Most computer monitors display at 72 pixels per inch – so a 72 pixels high image will be roughly one inch tall. In Photoshop, all web images should be 72 dpi and in the RGB color mode (unless Grayscale). Images viewed at 100% in Photoshop will be the same size on the web page. However the colors will all look different from monitor to monitor. Use the Color Picker in Photoshop to get the hexadecimal values of colors.

Use File > Save for Web & Devices… or Edit > Copy Merged to export your web images. For file types, use:

  • GIFs for graphics (maybe only a few tones of the same color)
  • JPGs for normal photographs (like a headshot)
  • PNGs if you want transparency (GIFs have transparency but only PNGs offer degrees of transparency – but don’t start dancing a jig of delight yet, you’ll need a hack to get them to work in Internet Explorer 5.5 and 6)

Think of space in terms of pixels and percentages not millimetres and inches! The content area of a website shouldn’t be much wider than about 1000 pixels. An HTML email really shouldn’t be wider than 600 pixels.

When designing or laying out web pages in Photoshop, try to use as many Vector Smart Objects as possible as they can be scaled, skewed and colored and will never lose their quality.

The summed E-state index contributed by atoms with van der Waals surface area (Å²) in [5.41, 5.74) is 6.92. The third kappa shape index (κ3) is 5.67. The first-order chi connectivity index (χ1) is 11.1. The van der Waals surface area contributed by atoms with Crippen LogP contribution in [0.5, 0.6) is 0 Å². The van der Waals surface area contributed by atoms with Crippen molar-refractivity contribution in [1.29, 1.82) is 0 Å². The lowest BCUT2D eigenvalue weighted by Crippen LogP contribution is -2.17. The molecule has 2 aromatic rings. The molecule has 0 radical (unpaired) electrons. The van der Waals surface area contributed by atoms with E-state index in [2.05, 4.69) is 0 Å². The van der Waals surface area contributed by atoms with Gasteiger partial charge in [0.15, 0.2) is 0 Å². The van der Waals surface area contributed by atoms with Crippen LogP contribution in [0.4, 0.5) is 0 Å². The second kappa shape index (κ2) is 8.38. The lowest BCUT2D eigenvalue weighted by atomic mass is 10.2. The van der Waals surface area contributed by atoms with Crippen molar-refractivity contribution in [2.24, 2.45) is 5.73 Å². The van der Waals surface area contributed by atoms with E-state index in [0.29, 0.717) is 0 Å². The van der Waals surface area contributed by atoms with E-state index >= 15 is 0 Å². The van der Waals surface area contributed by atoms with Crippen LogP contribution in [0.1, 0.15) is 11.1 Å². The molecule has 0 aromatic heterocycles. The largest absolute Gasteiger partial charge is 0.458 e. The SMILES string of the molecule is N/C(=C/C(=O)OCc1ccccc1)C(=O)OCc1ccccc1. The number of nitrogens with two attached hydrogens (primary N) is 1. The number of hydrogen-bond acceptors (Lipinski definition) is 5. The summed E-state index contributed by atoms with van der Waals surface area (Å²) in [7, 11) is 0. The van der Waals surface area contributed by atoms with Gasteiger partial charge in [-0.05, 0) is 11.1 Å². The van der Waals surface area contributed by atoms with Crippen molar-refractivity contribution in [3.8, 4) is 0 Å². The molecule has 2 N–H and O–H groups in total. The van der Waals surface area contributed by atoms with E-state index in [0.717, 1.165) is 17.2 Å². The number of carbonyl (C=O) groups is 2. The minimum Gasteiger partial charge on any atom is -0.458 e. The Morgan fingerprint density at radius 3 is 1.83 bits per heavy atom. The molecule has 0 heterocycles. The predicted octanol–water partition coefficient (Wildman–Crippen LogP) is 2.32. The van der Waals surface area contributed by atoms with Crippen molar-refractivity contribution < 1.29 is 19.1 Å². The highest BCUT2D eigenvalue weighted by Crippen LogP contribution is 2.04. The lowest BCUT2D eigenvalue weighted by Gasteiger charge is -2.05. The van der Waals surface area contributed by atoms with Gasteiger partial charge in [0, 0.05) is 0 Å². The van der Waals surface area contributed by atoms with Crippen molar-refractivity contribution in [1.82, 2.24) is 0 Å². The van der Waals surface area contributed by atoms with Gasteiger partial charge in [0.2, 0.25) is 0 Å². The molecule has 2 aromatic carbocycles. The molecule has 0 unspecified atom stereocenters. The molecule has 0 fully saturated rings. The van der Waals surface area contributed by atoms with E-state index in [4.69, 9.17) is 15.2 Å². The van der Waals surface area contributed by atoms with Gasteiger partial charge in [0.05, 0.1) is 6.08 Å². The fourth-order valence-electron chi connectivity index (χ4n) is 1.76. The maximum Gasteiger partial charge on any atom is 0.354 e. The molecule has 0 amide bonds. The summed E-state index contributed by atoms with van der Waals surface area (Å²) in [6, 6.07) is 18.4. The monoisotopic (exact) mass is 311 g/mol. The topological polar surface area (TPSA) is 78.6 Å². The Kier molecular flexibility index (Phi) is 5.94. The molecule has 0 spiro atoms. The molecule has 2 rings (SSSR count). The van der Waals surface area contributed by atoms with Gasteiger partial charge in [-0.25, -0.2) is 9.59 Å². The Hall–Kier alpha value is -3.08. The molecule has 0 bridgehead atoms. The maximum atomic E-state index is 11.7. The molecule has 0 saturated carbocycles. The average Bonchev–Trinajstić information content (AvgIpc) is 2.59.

Think of type in terms of pixels, percentages and ems not points

For text you can use only a few core web fonts. There are ways of getting around this but that’s for another day. Maybe you’re only OK with the following:

  • Arial
  • Avant Garde
  • Courier
  • Georgia
  • Times New Roman
  • Trebuchet MS
  • Verdana

But you can choose fonts to use if the one you want is unavailable. So a CSS declaration such as font-family: 'Helvetica Neue', Helvetica, Arial, sans-serif; means: “if the computer reading this webpage doesn’t have a lovely Helvetica Neue, please use an ordinary Helvetica, otherwise Arial, and if they don’t have any Helveticas or Arials then just use any old sans-serif font – there’s no hope for them!”

No need to bother about hyphenation, widows, orphans, legs of copy – they don’t exist here. This is the web, baby! (If you really want to get rid of a widow – on a heading perhaps – use a non-breaking space ( ) between the last two words.)



The best way to learn web design is to … design web pages. Challenge yourself – each time you create a new website. Otherwise you can: